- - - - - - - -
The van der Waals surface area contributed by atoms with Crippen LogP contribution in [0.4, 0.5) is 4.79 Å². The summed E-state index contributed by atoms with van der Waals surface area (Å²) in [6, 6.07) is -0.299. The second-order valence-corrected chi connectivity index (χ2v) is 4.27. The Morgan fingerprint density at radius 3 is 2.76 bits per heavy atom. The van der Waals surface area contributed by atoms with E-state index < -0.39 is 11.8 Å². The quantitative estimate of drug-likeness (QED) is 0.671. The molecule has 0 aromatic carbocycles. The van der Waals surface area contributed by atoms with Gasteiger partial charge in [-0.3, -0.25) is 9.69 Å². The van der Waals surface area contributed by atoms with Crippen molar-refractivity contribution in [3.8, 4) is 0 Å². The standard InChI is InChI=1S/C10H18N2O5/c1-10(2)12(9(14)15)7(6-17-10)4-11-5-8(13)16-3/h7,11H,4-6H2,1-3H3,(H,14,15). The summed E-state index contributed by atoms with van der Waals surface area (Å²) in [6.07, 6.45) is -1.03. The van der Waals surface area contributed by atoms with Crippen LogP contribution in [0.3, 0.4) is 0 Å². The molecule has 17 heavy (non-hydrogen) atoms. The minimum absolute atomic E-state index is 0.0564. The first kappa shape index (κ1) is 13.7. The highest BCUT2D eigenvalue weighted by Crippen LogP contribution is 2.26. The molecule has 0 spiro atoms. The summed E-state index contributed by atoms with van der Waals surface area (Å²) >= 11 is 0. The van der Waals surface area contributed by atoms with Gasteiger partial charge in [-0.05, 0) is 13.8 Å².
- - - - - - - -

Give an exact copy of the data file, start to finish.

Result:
The van der Waals surface area contributed by atoms with Crippen LogP contribution in [0.4, 0.5) is 4.79 Å². The summed E-state index contributed by atoms with van der Waals surface area (Å²) in [6, 6.07) is -0.299. The second-order valence-corrected chi connectivity index (χ2v) is 4.27. The Morgan fingerprint density at radius 3 is 2.76 bits per heavy atom. The van der Waals surface area contributed by atoms with E-state index < -0.39 is 11.8 Å². The quantitative estimate of drug-likeness (QED) is 0.671. The molecule has 0 aromatic carbocycles. The van der Waals surface area contributed by atoms with Gasteiger partial charge in [-0.3, -0.25) is 9.69 Å². The van der Waals surface area contributed by atoms with Crippen molar-refractivity contribution in [3.8, 4) is 0 Å². The standard InChI is InChI=1S/C10H18N2O5/c1-10(2)12(9(14)15)7(6-17-10)4-11-5-8(13)16-3/h7,11H,4-6H2,1-3H3,(H,14,15). The summed E-state index contributed by atoms with van der Waals surface area (Å²) in [6.07, 6.45) is -1.03. The van der Waals surface area contributed by atoms with Crippen LogP contribution in [0.3, 0.4) is 0 Å². The molecule has 17 heavy (non-hydrogen) atoms. The minimum absolute atomic E-state index is 0.0564. The first kappa shape index (κ1) is 13.7. The highest BCUT2D eigenvalue weighted by Crippen LogP contribution is 2.26. The molecule has 0 spiro atoms. The summed E-state index contributed by atoms with van der Waals surface area (Å²) >= 11 is 0. The van der Waals surface area contributed by atoms with Gasteiger partial charge in [-0.05, 0) is 13.8 Å².